Doctrine and Covenants 76:5-10
We, the Latter-day Saints, are a very blessed people.
If we are strictly and consistently obedient to the principles of God then we will have all that God has.
Chapter 31: “God Shall Be with You Forever and Ever”: The Prophet in Liberty Jail 358–68
Prophets throughout the scriptures have been brought to "law" (imprisoned, stoned, exiled, crucified, shot) (Stephen, Jesus, John the Baptist, John the Beloved, Joseph Smith, Abinidi).
Lesson 17: The Law of Tithing and the Law of the Fast 93
“During World War II, my widowed mother supported her three young children on a schoolteacher’s salary that was meager. When I became conscious that we went without some desirable things because we didn’t have enough money, I asked my mother why she paid so much of her salary as tithing. I have never forgotten her explanation: ‘Dallin, there might be some people who can get along without paying tithing, but we can’t. The Lord has chosen to take your father and leave me to raise you children. I cannot do that without the blessings of the Lord, and I obtain those blessings by paying an honest tithing. When I pay my tithing, I have the Lord’s promise that he will bless us, and we must have those blessings if we are to get along’ ” (in Conference Report, Apr. 1994, 43–44; or Ensign, May 1994, 33).
Doctrine and Covenants 119:4
4 And after that, those who have thus been atithed shall pay one-tenth of all their interest annually; and this shall be a standing law unto them forever, for my holy priesthood, saith the Lord.
10 Bring ye all the atithes into the storehouse, that there may be bmeat in mine house, and cprove me now herewith, saith the Lord of hosts, if I will not dopen you the ewindows of heaven, and pour you out a fblessing, that there shall not be room enough to receive it.
11 And I will arebuke the bdevourer for your sakes, and he shall not destroy the fruits of your ground; neither shall your vine cast her fruit before the time in the field, saith the Lord of hosts.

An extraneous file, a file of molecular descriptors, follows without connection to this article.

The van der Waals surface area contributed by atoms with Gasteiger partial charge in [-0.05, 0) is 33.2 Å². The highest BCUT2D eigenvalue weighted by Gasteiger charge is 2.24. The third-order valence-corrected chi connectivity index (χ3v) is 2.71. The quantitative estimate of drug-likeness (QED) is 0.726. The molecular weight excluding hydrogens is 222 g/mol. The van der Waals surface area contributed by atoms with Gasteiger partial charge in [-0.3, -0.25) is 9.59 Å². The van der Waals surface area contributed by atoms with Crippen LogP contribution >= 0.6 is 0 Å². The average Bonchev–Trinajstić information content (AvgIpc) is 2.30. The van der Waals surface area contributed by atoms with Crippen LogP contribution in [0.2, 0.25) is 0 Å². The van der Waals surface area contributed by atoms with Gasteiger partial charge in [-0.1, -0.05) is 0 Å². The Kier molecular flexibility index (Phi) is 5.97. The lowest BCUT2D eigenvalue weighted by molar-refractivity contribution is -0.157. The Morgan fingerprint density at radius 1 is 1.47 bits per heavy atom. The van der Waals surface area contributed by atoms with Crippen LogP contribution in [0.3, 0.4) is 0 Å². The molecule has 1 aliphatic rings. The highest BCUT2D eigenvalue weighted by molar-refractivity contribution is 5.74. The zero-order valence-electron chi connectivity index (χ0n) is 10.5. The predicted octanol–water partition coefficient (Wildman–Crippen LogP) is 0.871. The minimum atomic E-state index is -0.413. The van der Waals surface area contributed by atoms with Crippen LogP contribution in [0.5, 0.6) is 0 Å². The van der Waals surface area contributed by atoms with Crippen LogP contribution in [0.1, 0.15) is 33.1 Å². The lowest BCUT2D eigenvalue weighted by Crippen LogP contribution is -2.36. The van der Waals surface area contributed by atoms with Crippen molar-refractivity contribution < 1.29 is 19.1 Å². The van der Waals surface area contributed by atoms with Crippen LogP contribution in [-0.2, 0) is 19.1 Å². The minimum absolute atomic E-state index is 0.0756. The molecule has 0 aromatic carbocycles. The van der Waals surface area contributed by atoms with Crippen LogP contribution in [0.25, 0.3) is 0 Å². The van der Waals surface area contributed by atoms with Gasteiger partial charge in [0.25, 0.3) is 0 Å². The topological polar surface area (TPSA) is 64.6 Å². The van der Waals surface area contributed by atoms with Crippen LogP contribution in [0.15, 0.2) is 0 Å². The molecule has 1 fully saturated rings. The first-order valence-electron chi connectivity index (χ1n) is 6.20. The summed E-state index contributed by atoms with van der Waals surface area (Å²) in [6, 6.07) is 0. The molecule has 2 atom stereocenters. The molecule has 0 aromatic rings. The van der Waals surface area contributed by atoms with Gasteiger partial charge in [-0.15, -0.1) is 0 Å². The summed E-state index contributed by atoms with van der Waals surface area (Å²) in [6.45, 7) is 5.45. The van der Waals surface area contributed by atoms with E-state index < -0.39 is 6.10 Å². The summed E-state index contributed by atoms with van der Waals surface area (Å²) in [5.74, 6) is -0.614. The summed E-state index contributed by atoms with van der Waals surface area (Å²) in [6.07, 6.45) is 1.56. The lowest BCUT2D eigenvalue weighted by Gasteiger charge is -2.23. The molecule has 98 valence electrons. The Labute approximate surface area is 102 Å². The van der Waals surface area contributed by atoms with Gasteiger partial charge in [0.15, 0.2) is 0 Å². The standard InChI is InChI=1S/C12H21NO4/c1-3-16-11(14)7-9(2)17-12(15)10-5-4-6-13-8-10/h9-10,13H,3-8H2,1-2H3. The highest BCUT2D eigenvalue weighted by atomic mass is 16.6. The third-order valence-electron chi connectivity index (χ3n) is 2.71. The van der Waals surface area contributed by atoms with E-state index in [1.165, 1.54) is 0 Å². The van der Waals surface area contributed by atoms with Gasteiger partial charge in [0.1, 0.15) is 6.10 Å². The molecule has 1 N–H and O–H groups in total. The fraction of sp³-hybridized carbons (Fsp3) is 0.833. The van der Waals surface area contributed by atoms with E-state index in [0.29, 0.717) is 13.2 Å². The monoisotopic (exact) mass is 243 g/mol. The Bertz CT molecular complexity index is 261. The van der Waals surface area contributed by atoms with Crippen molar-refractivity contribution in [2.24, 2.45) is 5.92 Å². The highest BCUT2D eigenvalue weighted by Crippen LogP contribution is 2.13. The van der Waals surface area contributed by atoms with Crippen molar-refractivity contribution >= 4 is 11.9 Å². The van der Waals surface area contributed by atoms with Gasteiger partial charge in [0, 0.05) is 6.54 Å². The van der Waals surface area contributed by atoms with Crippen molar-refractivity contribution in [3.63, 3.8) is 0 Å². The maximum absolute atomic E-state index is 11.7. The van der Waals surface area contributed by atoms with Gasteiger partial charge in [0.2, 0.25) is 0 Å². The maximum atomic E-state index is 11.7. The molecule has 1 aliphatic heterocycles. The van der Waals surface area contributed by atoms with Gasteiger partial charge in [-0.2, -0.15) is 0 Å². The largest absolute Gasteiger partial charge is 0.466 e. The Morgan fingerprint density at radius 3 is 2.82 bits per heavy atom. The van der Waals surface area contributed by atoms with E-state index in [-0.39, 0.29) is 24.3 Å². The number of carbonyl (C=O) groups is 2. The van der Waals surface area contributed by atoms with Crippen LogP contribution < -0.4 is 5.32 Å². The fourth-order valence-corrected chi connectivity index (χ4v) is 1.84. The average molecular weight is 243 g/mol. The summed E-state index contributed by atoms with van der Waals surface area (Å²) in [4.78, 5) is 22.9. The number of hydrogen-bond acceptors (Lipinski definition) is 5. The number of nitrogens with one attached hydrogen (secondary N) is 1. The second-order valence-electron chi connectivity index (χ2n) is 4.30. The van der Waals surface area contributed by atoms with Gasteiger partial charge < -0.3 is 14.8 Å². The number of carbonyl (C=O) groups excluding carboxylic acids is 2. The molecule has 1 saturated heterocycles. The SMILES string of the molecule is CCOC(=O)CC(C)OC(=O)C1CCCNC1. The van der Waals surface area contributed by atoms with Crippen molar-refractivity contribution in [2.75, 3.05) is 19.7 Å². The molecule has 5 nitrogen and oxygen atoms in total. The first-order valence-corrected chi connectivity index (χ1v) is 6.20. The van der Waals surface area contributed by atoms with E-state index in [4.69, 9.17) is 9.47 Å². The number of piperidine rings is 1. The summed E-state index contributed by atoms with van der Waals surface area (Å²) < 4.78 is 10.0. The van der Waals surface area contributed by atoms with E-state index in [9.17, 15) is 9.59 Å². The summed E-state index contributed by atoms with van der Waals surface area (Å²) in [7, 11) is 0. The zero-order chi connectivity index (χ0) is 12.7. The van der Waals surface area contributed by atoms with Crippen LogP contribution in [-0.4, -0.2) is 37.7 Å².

If we are not a farmer do we still have "fruits of our ground"? What are our fruits? Our children, providing for our family, doing well in our profession (not necessarily climbing the corporate ladder, but being good at what we do), doing well in our schooling, food, shelter, clothing...
Doctrine and Covenants 120
1 Verily, thus saith the Lord, the time is now come, that ait shall be bdisposed of by a council, composed of the First Presidency of my Church, and of the bishop and his council, and by my high council; and by mine own voice unto them, saith the Lord. Even so. Amen.
One of the speakers read this poem:
"I love you mother, said little Nell
I love you more than tongues can tell.
Then teased and pouted for half the day
Till her mother rejoiced when she went out to play.
I love you mother, said little John
Forgetting his work, his cap went on.
Then he was off to the garden swing
Leaving his mother the wood to bring
I love you mother, said little Ann
Today I'll help you all I can
Then stepping softly she took the broom
Swept the floor and tidied the room.
I love you mother, again they said
Three little children all going to bed.
Now which one do you suppose really loved Mother the most?"It is a miracle and a privallege that we can ask and receive answers from God.
From the Bulletin